Young Autoimmune Patients Raise Awareness Amid COVID-19 Pandemic

As the COVID-19 pandemic continues to spread across the globe, young patients with autoimmune disease and other chronic illnesses are using the hashtag #HighRiskCovid19 to raise awareness about their conditions.

Although many media outlets and government officials have stated that young individuals need not worry about the coronavirus, and that it’s primarily older individuals who are the most at risk, immunocompromised young people are telling their own story. Whether they take immunosuppressants for their condition, or are at risk due to the nature of their chronic illness, these patients are asking their peers to keep them in mind when they consider venturing out instead of remaining in self-isolation.

Brittania, a 20-year old young woman from Jamaica, tweeted: ‘Hi, I’m 20 and I have Systemic Lupus Erythmatosus (SLE)/Lupus Nephritis. I take immunosuppressants to keep my body from attacking itself. I’m amongst those who have to self-isolate to stay healthy for a majority of this year. So please keep me/others in mind when you think you ‘can’t stay in’.

Sarah Elliott, from San Francisco, California, added: ‘I have multiple sclerosis (MS) and take an immunosuppressant drug for it. I also have severe asthma and take a controller medication as well. I have 2 kids and I would love to watch them grow up. Please help protect us!’

Nancy Mendoza, an autoimmune patient with Rheumatoid Arthritis (RA), also tweeted: ‘I’ve been on immunosuppressing meds for 15 years for rheumatoid arthritis. Stay home. Flatten the curve. People like me are depending on you.’

Others decided to use the trending hashtag to raise awareness on behalf of a loved one with a chronic illness. A man from Medicine Hat, Alberta, Canada, for example, implored: ‘This is my wife. She is on immunosuppressive infusion therapy battling ulcerative colitis and rheumatoid arthritis. She is among the high risk during this COVID-19 pandemic. I’m putting a face to the most vulnerable. TAKE THIS SERIOUSLY.’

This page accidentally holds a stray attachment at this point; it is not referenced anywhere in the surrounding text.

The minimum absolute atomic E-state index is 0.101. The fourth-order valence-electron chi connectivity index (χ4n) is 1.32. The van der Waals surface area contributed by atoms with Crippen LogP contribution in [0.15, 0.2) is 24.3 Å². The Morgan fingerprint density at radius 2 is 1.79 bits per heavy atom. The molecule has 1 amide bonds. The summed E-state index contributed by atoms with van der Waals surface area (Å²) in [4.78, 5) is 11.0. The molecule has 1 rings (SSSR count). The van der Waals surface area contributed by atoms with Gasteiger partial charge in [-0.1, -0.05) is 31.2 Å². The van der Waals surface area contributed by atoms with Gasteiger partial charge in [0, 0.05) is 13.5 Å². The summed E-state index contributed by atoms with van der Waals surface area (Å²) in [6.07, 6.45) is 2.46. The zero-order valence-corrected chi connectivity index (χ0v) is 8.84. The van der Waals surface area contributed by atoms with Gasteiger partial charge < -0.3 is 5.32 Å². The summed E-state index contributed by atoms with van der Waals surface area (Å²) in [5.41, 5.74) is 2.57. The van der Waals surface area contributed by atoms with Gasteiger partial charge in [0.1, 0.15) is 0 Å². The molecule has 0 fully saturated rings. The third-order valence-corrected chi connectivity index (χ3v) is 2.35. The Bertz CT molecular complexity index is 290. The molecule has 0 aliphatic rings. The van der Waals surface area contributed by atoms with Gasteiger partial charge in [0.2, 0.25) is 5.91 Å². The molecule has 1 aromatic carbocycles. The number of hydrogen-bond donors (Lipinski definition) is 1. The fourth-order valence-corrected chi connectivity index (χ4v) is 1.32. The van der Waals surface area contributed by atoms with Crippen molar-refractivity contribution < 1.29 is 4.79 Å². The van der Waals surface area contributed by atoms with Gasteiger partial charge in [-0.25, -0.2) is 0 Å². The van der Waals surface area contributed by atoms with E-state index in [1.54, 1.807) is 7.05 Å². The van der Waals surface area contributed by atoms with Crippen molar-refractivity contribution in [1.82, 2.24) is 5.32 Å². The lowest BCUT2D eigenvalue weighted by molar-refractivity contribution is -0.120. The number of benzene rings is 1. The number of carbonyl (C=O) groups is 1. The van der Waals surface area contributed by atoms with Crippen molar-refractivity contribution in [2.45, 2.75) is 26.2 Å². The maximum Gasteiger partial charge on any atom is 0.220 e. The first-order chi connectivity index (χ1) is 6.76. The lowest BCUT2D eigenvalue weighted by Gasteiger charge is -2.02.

Personally, I am also taking greater precautions as the coronavirus spreads further into our communities, since I take immunosupressant medication for Sjogren’s Syndrome and Hidradenitis Suppurativa. I also have asthma, which puts me at a greater risk for serious pulmonary complications, like pneumonia, since the virus is respiratory in nature. Thankfully, I’m able to work remotely, limiting my exposure to others, and my husband has taken on any duties that require us to set foot outside, including grocery shopping.

Do you or someone you love have an autoimmune disease, and are therefore at a greater risk for complications associated with the coronavirus? If so, please comment below and let us know how you’re handling this public health scare as a #HighRiskCovid19 patient.

Autoimmune Patients Urge Public to Take Coronavirus Seriously

Close-up image of the coronavirus (COVID-19) from the Centers for Disease Control & Prevention.
Image of the coronavirus (COVID-19) courtesy of the Centers for Disease Control and Prevention (CDC).

The coronavirus (COVID-19) pandemic has taken the world by storm, causing what many perceive to be a case of mass hysteria. But for those living with a compromised immune system, the ‘hysteria’ is not unwarranted.

Amber Beckley, a 33-year-old mother from Sandusky county, Ohio, suffers from a rare autoimmune condition called common variable immunodeficiency (CVID). The condition makes her bone marrow unable to produce the antibodies that fight against infections. As a result, she’s terrified of contracting the coronavirus, since she’s a high-risk patient.

“My immune system is at five percent,” said Beckley. “If I caught it, even with treatment from doctors and hospital and ICU, me fighting it off is just not going to happen.” 

Amber Beckley, a 33-year old mother, suffers from CVID, leaving her at-risk for death if she contracts the coronavirus.

Beckley also added that the only way to treat her condition is to get an infusion of antibodies from healthy patients, a treatment she’s been receiving for the last seven years. Unfortunately, her nurse has advised her against leaving the house, to reduce her risk of being exposed to COVID-19 – as a result, she can’t get the life-saving treatment she needs. She also thinks that healthy patients aren’t taking the disease seriously enough.